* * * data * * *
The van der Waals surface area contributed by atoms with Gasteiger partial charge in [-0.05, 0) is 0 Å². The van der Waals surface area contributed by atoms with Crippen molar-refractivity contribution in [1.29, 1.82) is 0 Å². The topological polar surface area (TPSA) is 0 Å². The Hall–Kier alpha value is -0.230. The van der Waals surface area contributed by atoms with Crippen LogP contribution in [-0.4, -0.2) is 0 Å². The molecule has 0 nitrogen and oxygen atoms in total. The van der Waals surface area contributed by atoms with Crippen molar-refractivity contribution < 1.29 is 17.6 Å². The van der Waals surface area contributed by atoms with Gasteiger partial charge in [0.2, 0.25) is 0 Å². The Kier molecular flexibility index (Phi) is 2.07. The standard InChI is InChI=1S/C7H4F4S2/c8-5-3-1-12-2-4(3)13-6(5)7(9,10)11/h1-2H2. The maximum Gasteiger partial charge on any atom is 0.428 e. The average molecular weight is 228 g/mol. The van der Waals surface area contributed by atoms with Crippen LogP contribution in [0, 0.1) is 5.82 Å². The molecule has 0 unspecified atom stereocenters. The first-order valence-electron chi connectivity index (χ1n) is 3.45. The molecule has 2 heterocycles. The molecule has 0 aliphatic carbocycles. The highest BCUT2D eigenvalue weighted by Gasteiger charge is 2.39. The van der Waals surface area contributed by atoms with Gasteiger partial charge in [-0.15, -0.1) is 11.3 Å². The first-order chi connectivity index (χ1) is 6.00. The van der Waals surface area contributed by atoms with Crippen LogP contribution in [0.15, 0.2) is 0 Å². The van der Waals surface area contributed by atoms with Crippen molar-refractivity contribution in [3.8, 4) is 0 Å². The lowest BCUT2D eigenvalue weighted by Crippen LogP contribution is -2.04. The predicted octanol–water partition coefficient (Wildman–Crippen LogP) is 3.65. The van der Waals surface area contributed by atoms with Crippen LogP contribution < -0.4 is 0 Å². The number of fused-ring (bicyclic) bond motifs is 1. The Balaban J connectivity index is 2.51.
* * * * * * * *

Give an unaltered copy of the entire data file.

The van der Waals surface area contributed by atoms with Gasteiger partial charge in [-0.05, 0) is 0 Å². The van der Waals surface area contributed by atoms with Crippen molar-refractivity contribution in [1.29, 1.82) is 0 Å². The topological polar surface area (TPSA) is 0 Å². The Hall–Kier alpha value is -0.230. The van der Waals surface area contributed by atoms with Crippen LogP contribution in [-0.4, -0.2) is 0 Å². The molecule has 0 nitrogen and oxygen atoms in total. The van der Waals surface area contributed by atoms with Crippen molar-refractivity contribution < 1.29 is 17.6 Å². The van der Waals surface area contributed by atoms with Gasteiger partial charge in [0.2, 0.25) is 0 Å². The Kier molecular flexibility index (Phi) is 2.07. The standard InChI is InChI=1S/C7H4F4S2/c8-5-3-1-12-2-4(3)13-6(5)7(9,10)11/h1-2H2. The maximum Gasteiger partial charge on any atom is 0.428 e. The average molecular weight is 228 g/mol. The van der Waals surface area contributed by atoms with Crippen LogP contribution in [0, 0.1) is 5.82 Å². The molecule has 0 unspecified atom stereocenters. The first-order valence-electron chi connectivity index (χ1n) is 3.45. The molecule has 2 heterocycles. The molecule has 0 aliphatic carbocycles. The highest BCUT2D eigenvalue weighted by Gasteiger charge is 2.39. The van der Waals surface area contributed by atoms with Gasteiger partial charge in [-0.15, -0.1) is 11.3 Å². The first-order chi connectivity index (χ1) is 6.00. The van der Waals surface area contributed by atoms with Crippen LogP contribution in [0.15, 0.2) is 0 Å². The van der Waals surface area contributed by atoms with Crippen molar-refractivity contribution in [3.8, 4) is 0 Å². The lowest BCUT2D eigenvalue weighted by Crippen LogP contribution is -2.04. The predicted octanol–water partition coefficient (Wildman–Crippen LogP) is 3.65. The van der Waals surface area contributed by atoms with Crippen LogP contribution < -0.4 is 0 Å². The number of fused-ring (bicyclic) bond motifs is 1. The Balaban J connectivity index is 2.51.